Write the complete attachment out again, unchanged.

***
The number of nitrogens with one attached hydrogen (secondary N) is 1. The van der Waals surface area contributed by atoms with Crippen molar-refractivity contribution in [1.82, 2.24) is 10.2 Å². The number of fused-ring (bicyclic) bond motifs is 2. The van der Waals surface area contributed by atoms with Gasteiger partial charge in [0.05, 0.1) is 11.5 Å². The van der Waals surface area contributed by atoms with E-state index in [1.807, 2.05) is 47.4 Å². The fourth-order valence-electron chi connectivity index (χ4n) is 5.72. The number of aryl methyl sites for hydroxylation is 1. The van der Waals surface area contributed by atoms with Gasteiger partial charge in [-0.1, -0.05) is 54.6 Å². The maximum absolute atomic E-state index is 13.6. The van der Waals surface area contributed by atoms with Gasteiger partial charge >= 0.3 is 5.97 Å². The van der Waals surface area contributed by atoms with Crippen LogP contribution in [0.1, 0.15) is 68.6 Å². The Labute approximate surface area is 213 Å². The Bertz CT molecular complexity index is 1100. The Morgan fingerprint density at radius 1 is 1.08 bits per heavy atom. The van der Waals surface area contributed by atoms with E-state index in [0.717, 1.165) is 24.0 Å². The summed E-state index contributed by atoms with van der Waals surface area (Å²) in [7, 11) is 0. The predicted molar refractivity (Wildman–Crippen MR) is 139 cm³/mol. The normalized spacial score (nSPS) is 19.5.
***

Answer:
The number of nitrogens with one attached hydrogen (secondary N) is 1. The van der Waals surface area contributed by atoms with Crippen molar-refractivity contribution in [1.82, 2.24) is 10.2 Å². The number of fused-ring (bicyclic) bond motifs is 2. The van der Waals surface area contributed by atoms with Gasteiger partial charge in [0.05, 0.1) is 11.5 Å². The van der Waals surface area contributed by atoms with E-state index in [1.807, 2.05) is 47.4 Å². The fourth-order valence-electron chi connectivity index (χ4n) is 5.72. The number of aryl methyl sites for hydroxylation is 1. The van der Waals surface area contributed by atoms with Gasteiger partial charge in [-0.1, -0.05) is 54.6 Å². The maximum absolute atomic E-state index is 13.6. The van der Waals surface area contributed by atoms with Gasteiger partial charge >= 0.3 is 5.97 Å². The van der Waals surface area contributed by atoms with Crippen LogP contribution in [0.1, 0.15) is 68.6 Å². The Labute approximate surface area is 213 Å². The Bertz CT molecular complexity index is 1100. The Morgan fingerprint density at radius 1 is 1.08 bits per heavy atom. The van der Waals surface area contributed by atoms with E-state index in [0.717, 1.165) is 24.0 Å². The summed E-state index contributed by atoms with van der Waals surface area (Å²) in [7, 11) is 0. The predicted molar refractivity (Wildman–Crippen MR) is 139 cm³/mol. The normalized spacial score (nSPS) is 19.5.